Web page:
The Shutdown Was Preventable; The Virus Has Not Been Stopped.

In a full page ad in the Wall Street Journal, a conservative jobs-oriented think tank took aim at Dr. Fauci as if he was responsible for “shutting down the economy”; ONCE, AND FOR ALL, HERE ARE THE FACTS:

1/18. The “shutdown” was not the primary pandemic strategy, but a fail-safe move to protect American citizens in the face of an inability to contain the virus.

2/18. The inability to contain the virus was grounded in two decisions by the Executive Branch: 1. The upstream incapacitation and marginalization of public health professionals, and 2. Delaying response to the virus in order to protect economic markets over people.

3/18. We would not have had to shut down the economy if we had taken a people-first approach to containment: case and contact identification and quickly getting infected and exposed individuals out of community circulation

4/18. If we had mobilized and done this quickly, we would NOT have had to shut down the economy and would not have overwhelmed our sick care system.

5/18. So the root cause of the shut down was not any decisions by experts like Dr. Fauci, but upstream decisions by the President and his Cabinet; medical experts were just trying to clean up their mess so more people didn’t die unnecessarily

6/18. “China knew” is a distraction: we could have known if we hadn’t left our public health sentries frail and weakened. It will take months to years of investment and support for them to recover.

7/18. “Flattening the curve” was not about reducing community risk of infection but preventing our systems of care from being overwhelmed; it would have been unnecessary if the decisions in #2 above had not been made.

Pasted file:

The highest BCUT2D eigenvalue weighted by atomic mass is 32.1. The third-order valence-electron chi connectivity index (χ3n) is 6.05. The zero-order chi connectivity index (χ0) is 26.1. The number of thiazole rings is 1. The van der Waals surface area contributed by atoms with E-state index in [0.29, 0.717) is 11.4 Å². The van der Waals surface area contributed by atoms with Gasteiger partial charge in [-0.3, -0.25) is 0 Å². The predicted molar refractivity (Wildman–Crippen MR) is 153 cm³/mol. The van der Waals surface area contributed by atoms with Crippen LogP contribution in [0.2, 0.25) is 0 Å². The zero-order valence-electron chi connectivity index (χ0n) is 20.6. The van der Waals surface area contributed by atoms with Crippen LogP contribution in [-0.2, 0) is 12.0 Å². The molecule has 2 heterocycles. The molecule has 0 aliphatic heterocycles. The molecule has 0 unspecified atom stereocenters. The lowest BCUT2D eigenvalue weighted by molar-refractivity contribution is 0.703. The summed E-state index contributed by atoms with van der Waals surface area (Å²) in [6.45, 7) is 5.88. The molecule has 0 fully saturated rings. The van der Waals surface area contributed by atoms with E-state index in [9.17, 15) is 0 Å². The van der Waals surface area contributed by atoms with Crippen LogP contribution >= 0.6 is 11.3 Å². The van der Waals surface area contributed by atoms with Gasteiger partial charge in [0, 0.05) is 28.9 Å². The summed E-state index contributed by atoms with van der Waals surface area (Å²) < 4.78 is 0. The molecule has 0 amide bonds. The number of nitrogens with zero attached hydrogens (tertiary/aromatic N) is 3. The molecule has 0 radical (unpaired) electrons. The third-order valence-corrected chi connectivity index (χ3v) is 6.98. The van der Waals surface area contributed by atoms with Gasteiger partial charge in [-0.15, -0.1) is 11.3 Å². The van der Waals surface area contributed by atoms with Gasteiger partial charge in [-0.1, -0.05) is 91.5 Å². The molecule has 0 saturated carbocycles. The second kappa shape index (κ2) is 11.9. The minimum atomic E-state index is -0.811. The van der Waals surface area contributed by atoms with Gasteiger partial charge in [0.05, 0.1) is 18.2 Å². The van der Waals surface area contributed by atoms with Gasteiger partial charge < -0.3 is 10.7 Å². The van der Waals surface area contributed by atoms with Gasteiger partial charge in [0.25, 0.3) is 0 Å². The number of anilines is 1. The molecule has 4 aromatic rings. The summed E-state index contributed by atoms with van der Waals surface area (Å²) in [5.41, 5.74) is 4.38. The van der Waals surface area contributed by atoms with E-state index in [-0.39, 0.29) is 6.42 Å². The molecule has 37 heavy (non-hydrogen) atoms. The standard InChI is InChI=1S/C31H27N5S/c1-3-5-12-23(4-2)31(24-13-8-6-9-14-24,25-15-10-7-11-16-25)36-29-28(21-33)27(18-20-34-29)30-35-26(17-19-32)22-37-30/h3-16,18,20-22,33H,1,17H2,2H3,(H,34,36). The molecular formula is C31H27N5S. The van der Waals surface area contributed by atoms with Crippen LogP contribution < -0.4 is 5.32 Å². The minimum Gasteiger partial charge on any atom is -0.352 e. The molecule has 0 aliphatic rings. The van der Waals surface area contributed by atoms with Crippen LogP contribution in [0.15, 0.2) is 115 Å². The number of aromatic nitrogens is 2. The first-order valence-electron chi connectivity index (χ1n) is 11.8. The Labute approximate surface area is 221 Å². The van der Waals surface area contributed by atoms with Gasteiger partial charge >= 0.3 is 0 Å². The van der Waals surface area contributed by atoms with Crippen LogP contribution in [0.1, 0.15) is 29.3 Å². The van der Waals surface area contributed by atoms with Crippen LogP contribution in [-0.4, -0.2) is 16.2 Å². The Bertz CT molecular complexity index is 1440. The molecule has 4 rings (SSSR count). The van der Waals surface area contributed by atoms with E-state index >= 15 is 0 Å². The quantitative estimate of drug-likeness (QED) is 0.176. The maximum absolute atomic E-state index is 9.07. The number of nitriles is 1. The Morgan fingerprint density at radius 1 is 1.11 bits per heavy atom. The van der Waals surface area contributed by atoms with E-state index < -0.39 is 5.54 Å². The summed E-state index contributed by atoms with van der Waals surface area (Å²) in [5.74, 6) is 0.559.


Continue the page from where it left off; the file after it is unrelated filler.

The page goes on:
8/18. Dropping rates of hospitalization and death are not an indication of reduced community risk of infection, they just reflect the commitment and capacity of our healthcare system to care for sick people.

9/18. The only factors we should be tracking is incidence (number of new cases) and prevalence (proportion of cases in the community). They need to be dropping, not flat.

10/18. A flattened curve of incidence is an indication of continued community risk of infection. This is why we need robust testing and acting on the data that is gathered.

11/18. Premature rejection of social distancing may feel free, but it contains risk: If we’ve all been isolated for the last 6–8 weeks, there will no ‘spike’ in cases for 2–4 weeks because most people will be virus free.

12/18. But all you need is one unknowingly infected individual to enter the unprotected group (supermarket, restaurant, bar, mall, school) and then the cycle will restart, rising every 2 weeks from 3 to 9 to 27 to 81 —

13/18. So 8–12 weeks later we’re back to shutting things down. This cycle will continue around the country (

14/18. When can we reopen? When we reduce the incidence and prevalence of the virus in the community. A disciplined containment strategy (testing + contact tracing + isolating contacts ) is one way, social distancing is another and a vaccine is yet another.

15/18. A vaccine can help but we need to be cautious about expectations: as we’ve seen with the pediatric syndrome, time and numbers are important to understand this virus.

16/18. Testing a vaccine with 10,000 people will not guarantee its safety with 100 million and testing with 100,000 people will take time. Rushing a vaccine can result in additional risks; and triggering an antibody reaction is not the same as preventing infection.

17/18. By reducing the threat burden of illness on individuals and families we can enhance their capacity to contribute — emotionally and economically — as active, productive members of community.

18/18. Preventing health-related disruptions to work and family life is the key to workforce productivity and economic vitality. If one of us isn’t safe, none of us is safe.

Physician-leader; health strategist; Founded Former Chief Medical Officer; public-health official; communications executive

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